Advertising is also a key feature which plays an important role in e-commerce and the digital economy. It has become an essential component and is highly integrated in almost all e-businesses and other digital platforms such as social networks. Together with data collection, users can easily be targeted with tailor-made advertising, impacting the competitive environment in the digital economy.

In conclusion, we believe the Mexican authorities are well equipped to analyse e-commerce with the tools and laws already in place. However, it is important that they understand that e-commerce has created new ways of doing business and modified the traditional interaction between economic agents and customers and authorities will need to adjust their traditional models. Within the changes caused between the market participants, platform owners, suppliers and distributors could be deemed as participating in different markets and therefore, not as competitors. This conclusion however, if reached without an in-depth analysis of the close interrelation of traditional and non-traditional activities, could also cause unintended consequences, special care is needed.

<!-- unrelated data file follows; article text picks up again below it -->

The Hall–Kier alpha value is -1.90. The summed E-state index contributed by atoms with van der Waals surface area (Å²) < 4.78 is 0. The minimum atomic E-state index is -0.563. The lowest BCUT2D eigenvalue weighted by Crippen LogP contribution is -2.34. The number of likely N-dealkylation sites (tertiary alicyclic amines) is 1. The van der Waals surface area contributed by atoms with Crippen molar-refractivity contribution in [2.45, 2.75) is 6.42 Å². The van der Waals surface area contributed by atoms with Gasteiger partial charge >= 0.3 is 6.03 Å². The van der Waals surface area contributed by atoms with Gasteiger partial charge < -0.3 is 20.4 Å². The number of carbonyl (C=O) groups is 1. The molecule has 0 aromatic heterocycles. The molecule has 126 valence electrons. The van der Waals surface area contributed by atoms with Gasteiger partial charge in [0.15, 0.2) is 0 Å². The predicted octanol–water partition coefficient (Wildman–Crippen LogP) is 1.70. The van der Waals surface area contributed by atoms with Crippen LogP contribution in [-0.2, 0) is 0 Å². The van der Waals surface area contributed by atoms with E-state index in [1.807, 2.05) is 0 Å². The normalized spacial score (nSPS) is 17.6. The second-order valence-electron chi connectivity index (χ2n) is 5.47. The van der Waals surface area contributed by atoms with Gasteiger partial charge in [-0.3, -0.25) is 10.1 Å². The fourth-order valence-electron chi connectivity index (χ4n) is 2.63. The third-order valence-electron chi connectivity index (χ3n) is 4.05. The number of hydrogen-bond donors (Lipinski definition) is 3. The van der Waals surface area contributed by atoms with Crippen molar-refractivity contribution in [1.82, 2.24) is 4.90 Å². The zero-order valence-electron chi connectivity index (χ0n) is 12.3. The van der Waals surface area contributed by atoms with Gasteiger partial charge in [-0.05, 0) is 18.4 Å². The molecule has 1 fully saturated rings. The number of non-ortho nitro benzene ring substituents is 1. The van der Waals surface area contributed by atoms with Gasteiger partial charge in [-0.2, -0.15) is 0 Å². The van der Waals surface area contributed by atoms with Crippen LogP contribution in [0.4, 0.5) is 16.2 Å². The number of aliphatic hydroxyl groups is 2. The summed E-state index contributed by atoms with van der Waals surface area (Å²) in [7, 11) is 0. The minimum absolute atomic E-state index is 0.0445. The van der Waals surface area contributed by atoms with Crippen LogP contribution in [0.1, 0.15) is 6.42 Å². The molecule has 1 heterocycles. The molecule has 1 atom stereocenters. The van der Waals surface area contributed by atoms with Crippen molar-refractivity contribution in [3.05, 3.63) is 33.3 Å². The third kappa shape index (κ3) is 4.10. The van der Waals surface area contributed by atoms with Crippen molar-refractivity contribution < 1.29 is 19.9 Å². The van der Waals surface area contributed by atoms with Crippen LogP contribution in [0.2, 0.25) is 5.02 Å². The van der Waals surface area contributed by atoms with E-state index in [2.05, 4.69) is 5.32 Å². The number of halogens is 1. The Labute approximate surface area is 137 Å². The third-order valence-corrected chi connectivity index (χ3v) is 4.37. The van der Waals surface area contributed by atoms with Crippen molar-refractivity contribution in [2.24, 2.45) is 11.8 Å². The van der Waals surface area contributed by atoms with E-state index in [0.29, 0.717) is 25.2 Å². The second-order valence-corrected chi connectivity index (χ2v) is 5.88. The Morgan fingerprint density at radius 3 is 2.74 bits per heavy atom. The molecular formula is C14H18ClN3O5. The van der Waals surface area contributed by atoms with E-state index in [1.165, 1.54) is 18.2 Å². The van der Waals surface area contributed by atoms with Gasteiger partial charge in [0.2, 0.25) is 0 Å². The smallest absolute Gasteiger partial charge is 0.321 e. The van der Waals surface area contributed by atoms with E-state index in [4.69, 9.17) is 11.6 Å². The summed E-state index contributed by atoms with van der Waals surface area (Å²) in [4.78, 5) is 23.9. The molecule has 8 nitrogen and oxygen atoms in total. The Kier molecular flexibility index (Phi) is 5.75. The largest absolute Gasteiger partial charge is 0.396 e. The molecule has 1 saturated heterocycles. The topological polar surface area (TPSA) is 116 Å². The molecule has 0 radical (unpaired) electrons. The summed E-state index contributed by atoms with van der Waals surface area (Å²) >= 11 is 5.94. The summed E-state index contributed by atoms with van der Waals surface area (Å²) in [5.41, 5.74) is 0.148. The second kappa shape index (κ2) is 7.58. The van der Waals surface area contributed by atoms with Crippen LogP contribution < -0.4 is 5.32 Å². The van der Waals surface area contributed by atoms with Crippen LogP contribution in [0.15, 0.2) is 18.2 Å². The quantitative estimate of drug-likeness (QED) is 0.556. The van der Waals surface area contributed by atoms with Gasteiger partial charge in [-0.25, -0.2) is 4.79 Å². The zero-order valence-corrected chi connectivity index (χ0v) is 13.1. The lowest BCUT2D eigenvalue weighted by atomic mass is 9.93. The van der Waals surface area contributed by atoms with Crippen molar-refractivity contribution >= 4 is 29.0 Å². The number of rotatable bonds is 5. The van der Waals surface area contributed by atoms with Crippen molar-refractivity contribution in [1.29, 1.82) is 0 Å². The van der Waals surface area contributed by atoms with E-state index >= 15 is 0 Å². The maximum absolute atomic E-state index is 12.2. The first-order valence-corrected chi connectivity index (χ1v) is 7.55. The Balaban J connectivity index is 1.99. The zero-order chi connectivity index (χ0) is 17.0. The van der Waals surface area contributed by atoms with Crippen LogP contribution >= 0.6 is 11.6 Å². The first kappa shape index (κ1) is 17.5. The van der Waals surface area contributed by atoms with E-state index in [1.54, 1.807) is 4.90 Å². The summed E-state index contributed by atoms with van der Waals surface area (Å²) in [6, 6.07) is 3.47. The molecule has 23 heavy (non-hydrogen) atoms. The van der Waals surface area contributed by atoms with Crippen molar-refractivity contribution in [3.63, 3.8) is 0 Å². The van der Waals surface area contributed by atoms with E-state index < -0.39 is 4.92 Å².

In these efforts to analyse the new models of digital business, COFECE has approached the new business models in digital markets in some specific sectors, most notably in the financial sector, which have been recently regulated by the Congress in Mexico through the approval of the Law to Regulate the Technological Financial Institutions (the Fintech Law).